and nothing is rendered

Ferdinand Beyer08:11:12

This looks like a different problem outside of this snippet. Are you maybe calling a hiccup function with () instead of building vectors with []?

Madara Uchiha08:11:47

Oh, I did something and now it works... I'm guessing some sort of paren order with Calva or something screwed it up

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Martin Půda09:11:23

This code returns the transducer- are you sure that you're calling map-indexed with two arguments?

 (map-indexed (fn [i n] [:span (str "Task " i ": " n)]))]

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Madara Uchiha09:11:43

Yeah, I think the collection was one bracket outside too many

Ferdinand Beyer09:11:04

Good spotting, I somehow auto-corrected and added the tasks in my examples ;D


I didn't read the whole thread, but any collection should work. Did you arrive at the point yet where you realised the original example missed the collection argument?


Linke (map-indexed fn collection)

Madara Uchiha09:11:43

I see this is a common pain point lol


Is there a common way to pretty print hiccup output? Just for inspection at the REPL

Madara Uchiha10:11:07

I'd start with (cljs.pprint/pprint structure)

Madara Uchiha10:11:20

=> (cljs.pprint/pprint [:div {:style {:display    "flex"}
                           :overflow-y "auto"
                           :height "100vw"}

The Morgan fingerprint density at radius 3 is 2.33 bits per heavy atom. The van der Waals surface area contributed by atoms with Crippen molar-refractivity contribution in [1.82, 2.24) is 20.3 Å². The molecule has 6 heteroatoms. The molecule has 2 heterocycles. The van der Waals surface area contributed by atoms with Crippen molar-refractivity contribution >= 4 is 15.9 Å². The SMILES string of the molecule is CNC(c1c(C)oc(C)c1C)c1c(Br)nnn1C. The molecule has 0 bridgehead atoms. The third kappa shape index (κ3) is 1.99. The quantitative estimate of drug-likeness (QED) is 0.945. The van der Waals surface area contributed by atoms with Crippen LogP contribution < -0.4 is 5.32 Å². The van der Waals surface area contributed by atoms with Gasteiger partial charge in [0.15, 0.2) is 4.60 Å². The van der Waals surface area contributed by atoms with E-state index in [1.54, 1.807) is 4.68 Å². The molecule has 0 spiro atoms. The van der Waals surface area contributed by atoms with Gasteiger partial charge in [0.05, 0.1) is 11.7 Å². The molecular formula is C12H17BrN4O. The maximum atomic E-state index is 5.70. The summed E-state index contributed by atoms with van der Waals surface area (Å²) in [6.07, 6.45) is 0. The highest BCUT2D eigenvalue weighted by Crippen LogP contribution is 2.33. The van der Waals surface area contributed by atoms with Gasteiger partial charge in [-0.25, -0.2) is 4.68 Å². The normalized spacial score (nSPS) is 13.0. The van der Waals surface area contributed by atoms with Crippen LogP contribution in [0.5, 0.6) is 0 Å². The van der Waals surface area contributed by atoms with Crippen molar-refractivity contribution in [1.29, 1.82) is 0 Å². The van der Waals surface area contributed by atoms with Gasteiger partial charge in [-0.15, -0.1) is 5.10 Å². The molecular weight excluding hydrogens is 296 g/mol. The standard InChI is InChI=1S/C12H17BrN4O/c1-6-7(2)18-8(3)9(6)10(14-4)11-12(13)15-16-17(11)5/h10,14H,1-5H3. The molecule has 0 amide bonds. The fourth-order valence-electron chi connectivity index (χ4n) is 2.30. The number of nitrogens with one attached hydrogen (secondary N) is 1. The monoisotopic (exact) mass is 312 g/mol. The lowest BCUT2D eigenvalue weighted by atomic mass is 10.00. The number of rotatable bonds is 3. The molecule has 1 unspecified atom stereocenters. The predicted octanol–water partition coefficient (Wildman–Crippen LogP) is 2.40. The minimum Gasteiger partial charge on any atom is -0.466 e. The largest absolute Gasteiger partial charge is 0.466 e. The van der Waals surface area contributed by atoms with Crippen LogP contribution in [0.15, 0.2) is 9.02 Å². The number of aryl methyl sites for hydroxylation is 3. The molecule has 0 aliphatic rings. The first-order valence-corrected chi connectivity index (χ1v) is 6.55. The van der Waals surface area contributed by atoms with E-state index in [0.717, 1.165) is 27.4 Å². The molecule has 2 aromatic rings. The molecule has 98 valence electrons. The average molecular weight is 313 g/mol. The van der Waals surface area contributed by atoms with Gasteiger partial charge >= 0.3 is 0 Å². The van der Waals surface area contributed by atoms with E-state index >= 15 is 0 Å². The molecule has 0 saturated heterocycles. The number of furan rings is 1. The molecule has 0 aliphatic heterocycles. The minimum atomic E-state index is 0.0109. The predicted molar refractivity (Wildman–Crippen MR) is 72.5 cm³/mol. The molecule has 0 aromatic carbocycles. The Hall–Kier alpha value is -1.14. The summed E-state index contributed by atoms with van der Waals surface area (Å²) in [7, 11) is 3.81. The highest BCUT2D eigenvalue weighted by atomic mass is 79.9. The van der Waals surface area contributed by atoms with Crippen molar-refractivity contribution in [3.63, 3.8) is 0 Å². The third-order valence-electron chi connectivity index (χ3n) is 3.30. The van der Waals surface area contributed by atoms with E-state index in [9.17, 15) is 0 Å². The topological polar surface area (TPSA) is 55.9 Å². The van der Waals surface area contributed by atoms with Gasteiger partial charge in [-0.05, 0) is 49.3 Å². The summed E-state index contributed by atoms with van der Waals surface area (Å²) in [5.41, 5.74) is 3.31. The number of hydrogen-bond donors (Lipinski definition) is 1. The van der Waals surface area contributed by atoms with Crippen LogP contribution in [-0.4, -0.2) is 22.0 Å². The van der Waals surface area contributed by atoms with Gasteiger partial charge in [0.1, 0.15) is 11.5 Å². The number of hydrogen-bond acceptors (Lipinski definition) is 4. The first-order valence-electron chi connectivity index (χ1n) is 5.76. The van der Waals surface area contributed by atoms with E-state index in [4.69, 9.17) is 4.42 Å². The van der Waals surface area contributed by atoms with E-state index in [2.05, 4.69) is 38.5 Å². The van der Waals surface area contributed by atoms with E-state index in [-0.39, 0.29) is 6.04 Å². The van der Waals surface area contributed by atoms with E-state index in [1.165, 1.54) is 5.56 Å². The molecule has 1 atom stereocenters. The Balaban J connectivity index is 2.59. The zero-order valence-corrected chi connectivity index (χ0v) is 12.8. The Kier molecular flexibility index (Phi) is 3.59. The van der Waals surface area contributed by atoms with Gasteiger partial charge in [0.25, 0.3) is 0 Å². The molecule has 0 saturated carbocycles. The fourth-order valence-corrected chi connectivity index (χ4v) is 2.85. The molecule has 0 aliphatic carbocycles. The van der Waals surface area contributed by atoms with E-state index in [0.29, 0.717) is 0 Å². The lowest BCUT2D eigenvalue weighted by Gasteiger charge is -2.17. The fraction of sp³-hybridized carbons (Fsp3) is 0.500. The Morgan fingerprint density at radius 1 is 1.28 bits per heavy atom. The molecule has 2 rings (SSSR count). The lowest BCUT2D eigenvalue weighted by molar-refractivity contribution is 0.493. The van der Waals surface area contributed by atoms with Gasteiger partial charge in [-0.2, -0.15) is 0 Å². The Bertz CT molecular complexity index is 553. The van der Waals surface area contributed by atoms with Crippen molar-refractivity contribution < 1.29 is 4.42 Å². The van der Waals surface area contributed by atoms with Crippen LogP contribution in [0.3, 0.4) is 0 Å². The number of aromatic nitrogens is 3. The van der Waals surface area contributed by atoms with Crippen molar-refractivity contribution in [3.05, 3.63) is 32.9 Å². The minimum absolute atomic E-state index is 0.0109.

[:table {:border 0
                              :style  {:border-collapse "collapse"
                                       :flex-shrink     0}}]])
 {:style {:display "flex"}, :overflow-y "auto", :height "100vw"}
  {:border 0, :style {:border-collapse "collapse", :flex-shrink 0}}]]
Seems to do a decent job of it


@U24MDANHY I mean the resultant string from a call to hiccup.core/html for example. The str returned is in a single line.

Madara Uchiha10:11:01

If you're on clojure and not clojurescript, it uses clojure-lsp under the hood

Madara Uchiha10:11:39

You got me there 😅

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No harm done. Perhaps I should send it to browser and inspect there but REPL is faster


You should be able to parse the resulting HTML string using sth like "HTML can be parsed into hiccup vectors, or into a map-based DOM-like format very similar to that used by clojure.xml. "